The pests of the farm, with instructions for their extirpation

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J. McGlashan, 1847 - Agricultural pests - 108 pages

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Page 28 - I returned to the place eight days after, and found the female sitting by the river listless and desponding, who suffered me to kill her on the spot without making any attempt to escape. On skinning her, I found she was quite wasted away from sorrow for the loss of her young.
Page 30 - Carstairs, was also very tame, and though he frequently stole away at night to fish by the pale light of the moon and associate with his kindred by the river side, his master, of course, was too generous to find any fault with his peculiar mode of spending his evening hours. In the morning he was always at his post in the kennel, and no animal understood better the secret of keeping his own side of the house.
Page 27 - When tired, it would refuse to fish any longer, and was then rewarded with as much as it could devour. Having satisfied its appetite, it always coiled itself round, and fell asleep, in which state it was generally carried home.
Page 30 - Indeed his pugnacity in this respect gave him a great lift in the favour of the gamekeeper, who talked of his feats wherever he went, and avowed besides, that if the best cur that ever ran ' only daured to girn ' at his protege* he would soon ' mak his teeth meet through him.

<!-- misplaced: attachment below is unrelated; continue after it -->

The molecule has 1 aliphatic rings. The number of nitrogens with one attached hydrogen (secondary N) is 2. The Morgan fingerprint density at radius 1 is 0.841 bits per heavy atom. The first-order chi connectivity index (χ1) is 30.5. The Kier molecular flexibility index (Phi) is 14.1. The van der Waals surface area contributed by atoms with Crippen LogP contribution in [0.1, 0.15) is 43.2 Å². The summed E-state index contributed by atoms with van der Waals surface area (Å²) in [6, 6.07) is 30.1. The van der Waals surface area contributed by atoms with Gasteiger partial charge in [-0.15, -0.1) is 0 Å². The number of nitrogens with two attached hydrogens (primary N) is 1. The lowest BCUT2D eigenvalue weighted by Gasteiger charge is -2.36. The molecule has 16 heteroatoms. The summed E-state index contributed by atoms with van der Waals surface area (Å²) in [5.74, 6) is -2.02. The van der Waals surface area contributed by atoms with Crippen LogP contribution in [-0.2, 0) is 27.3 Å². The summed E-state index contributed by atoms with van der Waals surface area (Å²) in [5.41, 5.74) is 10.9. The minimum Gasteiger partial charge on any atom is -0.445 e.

Page 29 - ... the river ; and, when satiated, it never failed to return to him. One day, in the absence of Collins, the Otter, being taken out to fish by his son, instead of returning as usual, refused to come at the accustomed call, and was lost. The father tried every means in his power to recover the animal, and, after several days...
Page 49 - They soon are seen issuing from then- lurking places to seek for water to quench their burning thirst and bowels ; and they commonly die near the water. They continue to eat it as long as it is offered to them, without being deterred by the fate of their fellows, as is known to be the case with arsenical doses.
Page 27 - When apprehensive of danger from dogs, it sought the protection of its master, and would endeavour to spring into his arms for greater security. It was frequently employed in catching fish, and would sometimes take eight or ten salmon in a day. If not prevented, it always made an attempt to break the fish behind the anal fin, which is next the tail ; and, as soon as one was taken away, it always dived in pursuit of more.
Page 29 - Nature," gives an account of several domesticated otters, one of which, belonging to a poor widow, when led forth, plunged into the Urr or the neighbouring burns, and brought out all the fish it could find. Another, kept at Corsbie House, Wigtonshire, evinced a great fondness for gooseberries, fondled about her keeper's feet like a pup or kitten, and even seemed inclined to salute her cheek, when permitted to carry her freedoms so far. A third, belonging to Mr. Monteith of...
Page 49 - This liquid, being cooled, will afford a white compound of phosphorus and lard, from which the spirit spontaneously separates, and may be poured off to be used again, for none of it enters into the combination, but it merely serves to comminute the phosphorus, and diffuse it in very fine particles through the lard.
Page 49 - ... taking it at the same time out of the water, and agitate smartly till the phosphorus becomes uniformly diffused, forming a milkylooking liquid. This liquid...

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